Sexually Transmitted Infections/Diseases and how to get tested - by Anjila

March 05, 2024

Sexually Transmitted Infections/Diseases and how to get tested - by Anjila

Sexually Transmitted Infections/Diseases and how to get tested

Youth and adolescence are transforming times characterized by relational exploration, personal growth, and self-discovery. Even while these encounters might be exciting, it's critical that young people put their sexual health first. Once one becomes sexually active, it is incredibly important to protect yourself from infections that are transmitted sexually. The persistence of these infections and their symptoms results into a disease. It is known that sexual contact, including vaginal, anal, and oral sex, can spread more than 30 different bacteria, viruses, and parasites. A common misconception exists regarding the transmission of STIs where it is widely believed that this only occurs during penetrative sex i.e., entry of the penis inside the vagina or anus. However, any act that causes exchange of infected fluid via any route, i.e., via oral sex, anal sex or blood transfusion can facilitate transition STIs. It is imperative to dismantle the narrow notion that STIs are exclusively linked to specific sexual acts.

There are different types of STIs depending on the causative agent. STIs, caused by microscopic organisms invisible to the naked eye, manifest in diverse forms. Infections that can be treated by a simple course of antibiotics include Gonorrhea, Chlamydia, Trichomoniasis, Syphilis and other less common ones. These infections are usually present with:

a. Itching around the genitalia.

b. Smelly, discolored (green, or yellow) and persistent vaginal discharge

c. Ulcers (breaks in skin) around the genitals or mouth

d. Painful sex

e. Sometimes a skin rash

f. Painful, and frequent burning urination in females. 

Whereas in men:

a. Asymptomatic

b. Painful urination

c. Yellow or greenish pus-like discharge from the tip of penis

d. Painful ulcers (punched-out lesions) on and around the penis

e. Painful swellings around the inner thighs

If you happen to notice any of the symptoms of STIs after having unprotected sex (not using condoms or dental dams) or exchange of bodily fluids such as vaginal fluid, semen and blood with another person, then the first thing to do is visit your doctor. In the context of Nepal, health care centers often employ a syndromic approach to treat STIs. If your doctor finds that you have a constellation of these symptoms along with history of unprotected sex, potential risky behavior (Such as Intravenous drug use and exchange of non-sterile syringes) and similar symptoms in your partner, antibiotics covering most of these common infective organisms will be prescribed. It is important to understand that the infections will only be treated if the full course of medicine is taken and in accordance with the directions provided. To prevent recurrence, condoms and dental dams have to be used in all of the subsequent sexual activities.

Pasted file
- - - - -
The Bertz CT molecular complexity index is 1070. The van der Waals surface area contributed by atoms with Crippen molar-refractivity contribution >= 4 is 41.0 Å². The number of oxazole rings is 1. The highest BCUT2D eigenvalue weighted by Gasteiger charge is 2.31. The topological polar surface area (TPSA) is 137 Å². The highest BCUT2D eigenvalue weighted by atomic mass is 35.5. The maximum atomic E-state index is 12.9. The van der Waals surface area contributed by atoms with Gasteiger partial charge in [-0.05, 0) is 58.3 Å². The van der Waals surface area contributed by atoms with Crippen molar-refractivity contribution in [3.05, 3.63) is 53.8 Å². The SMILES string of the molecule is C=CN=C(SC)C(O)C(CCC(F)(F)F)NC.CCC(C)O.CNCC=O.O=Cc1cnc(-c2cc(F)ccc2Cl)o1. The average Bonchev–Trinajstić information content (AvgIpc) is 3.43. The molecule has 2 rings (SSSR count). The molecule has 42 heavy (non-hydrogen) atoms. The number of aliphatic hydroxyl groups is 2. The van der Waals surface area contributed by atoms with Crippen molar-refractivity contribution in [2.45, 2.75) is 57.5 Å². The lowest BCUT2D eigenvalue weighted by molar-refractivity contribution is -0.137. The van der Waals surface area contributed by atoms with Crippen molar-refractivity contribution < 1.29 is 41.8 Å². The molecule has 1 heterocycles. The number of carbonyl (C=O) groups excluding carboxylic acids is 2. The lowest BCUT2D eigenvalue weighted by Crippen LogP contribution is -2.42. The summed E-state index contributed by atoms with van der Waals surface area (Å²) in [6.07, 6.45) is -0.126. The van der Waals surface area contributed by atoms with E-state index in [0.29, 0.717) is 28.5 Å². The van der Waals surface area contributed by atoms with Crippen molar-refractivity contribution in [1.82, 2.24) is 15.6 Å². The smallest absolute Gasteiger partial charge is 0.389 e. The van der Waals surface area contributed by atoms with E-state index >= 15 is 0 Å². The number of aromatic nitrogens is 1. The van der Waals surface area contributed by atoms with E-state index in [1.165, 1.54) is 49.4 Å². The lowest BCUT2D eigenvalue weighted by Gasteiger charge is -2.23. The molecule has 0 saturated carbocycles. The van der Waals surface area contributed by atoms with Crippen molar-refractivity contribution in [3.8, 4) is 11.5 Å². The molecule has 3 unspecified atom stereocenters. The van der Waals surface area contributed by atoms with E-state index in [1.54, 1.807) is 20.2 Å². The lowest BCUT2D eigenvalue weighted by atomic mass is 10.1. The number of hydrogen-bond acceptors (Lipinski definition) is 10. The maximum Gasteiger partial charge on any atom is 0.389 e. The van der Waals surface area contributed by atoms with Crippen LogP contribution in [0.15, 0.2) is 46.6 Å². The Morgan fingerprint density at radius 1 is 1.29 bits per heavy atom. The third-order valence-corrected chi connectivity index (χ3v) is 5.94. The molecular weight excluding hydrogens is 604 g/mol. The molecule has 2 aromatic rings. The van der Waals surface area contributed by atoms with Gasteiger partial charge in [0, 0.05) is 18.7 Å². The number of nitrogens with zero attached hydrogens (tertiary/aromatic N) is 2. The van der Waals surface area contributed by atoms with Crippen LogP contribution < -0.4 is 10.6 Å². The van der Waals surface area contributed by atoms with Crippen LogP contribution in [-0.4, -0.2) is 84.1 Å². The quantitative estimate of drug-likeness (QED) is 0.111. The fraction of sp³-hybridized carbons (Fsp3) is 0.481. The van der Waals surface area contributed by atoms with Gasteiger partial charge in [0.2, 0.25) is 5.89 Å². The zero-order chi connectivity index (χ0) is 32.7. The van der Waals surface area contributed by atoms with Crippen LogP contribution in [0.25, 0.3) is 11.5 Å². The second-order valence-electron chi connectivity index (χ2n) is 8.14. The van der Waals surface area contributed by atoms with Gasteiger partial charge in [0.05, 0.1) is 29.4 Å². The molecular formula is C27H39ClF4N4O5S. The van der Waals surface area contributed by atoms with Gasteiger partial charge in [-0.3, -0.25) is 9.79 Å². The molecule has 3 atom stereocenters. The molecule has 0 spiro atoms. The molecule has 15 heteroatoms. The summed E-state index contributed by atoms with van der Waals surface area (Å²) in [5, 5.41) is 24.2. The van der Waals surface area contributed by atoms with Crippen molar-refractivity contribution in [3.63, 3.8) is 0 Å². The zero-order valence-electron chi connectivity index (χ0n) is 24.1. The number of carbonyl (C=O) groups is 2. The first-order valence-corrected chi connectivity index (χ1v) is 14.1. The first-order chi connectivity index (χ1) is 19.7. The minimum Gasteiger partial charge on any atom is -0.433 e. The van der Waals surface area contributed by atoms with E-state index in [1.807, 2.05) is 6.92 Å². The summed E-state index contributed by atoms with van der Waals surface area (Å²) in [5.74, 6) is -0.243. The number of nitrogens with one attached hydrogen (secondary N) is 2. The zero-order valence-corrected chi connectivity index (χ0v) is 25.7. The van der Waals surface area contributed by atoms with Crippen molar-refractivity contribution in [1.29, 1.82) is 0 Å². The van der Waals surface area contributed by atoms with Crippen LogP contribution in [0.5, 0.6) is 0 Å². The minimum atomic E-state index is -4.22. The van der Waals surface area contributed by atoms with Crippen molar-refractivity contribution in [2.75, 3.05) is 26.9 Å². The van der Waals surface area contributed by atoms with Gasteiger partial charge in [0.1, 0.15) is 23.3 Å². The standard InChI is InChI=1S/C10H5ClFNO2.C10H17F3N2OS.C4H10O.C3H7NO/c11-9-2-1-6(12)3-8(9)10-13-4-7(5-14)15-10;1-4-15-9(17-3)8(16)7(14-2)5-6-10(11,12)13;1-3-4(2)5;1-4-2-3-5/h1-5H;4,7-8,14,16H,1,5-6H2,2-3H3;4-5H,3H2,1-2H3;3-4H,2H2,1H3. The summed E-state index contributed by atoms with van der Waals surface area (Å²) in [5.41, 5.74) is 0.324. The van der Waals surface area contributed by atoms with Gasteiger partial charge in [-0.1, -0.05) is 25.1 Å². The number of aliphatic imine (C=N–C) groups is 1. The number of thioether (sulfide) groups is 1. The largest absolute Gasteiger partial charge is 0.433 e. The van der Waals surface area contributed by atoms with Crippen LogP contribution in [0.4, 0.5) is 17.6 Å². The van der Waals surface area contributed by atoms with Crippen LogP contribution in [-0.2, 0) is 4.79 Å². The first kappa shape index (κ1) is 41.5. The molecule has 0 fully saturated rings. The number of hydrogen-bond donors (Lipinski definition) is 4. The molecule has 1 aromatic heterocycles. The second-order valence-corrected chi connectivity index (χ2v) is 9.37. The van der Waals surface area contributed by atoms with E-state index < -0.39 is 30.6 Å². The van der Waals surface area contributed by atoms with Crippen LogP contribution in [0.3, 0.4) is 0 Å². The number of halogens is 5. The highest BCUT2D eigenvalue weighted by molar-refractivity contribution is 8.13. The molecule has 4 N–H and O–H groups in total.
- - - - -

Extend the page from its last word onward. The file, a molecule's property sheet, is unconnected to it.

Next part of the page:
There are some STIs that once you’re infected with, will recur time and again and don’t completely leave the body. This includes Herpes, Hepatitis B, Genital warts, and HIV/AIDS. However, once the diagnosis is made, there is medicine and treatment that makes life easier and prevents transmission to others. Testing for HIV and hepatitis is commonly done through blood tests available in most district hospitals. For herpes and genital warts, consultation with a general practitioner or dermatologist is advised. There are safe and very effective vaccines for HPV and hepatitis B. 

The shame and stigma surrounding STIs can be a barrier to seeking testing and treatment. It's essential to recognize that STIs are common, and getting tested is a responsible and proactive step towards ensuring one's own health and the health of sexual partners.

It is important to know that STIs are very common. According to the World Health Organization (WHO), over a million sexually transmitted Infections (STIs) are contracted worldwide each day, most of which have no symptoms. An estimated 374 million new cases of one of the four treatable STIs—chlamydia, gonorrhea, syphilis, and trichomoniasis—occur each year. It is estimated that about 500 million individuals aged 15 to 49 have a genital herpes simplex virus (HSV or herpes) infection. An infection with the human papillomavirus (HPV) is linked to about 311 000 cervical cancer deaths annually.

The most important thing to do if you suspect that you have an STI is to keep calm! You’re on your way to getting treated and the first step is recognizing something’s not right! Visit your doctor, take your partner to get tested and get treatment! After the initial treatment, remember to always, always, always practice safe sex! Refusal to adhere to safe practices by a partner should be non-negotiable, reinforcing the fundamental importance of individual and collective responsibility in the realm of sexual health.

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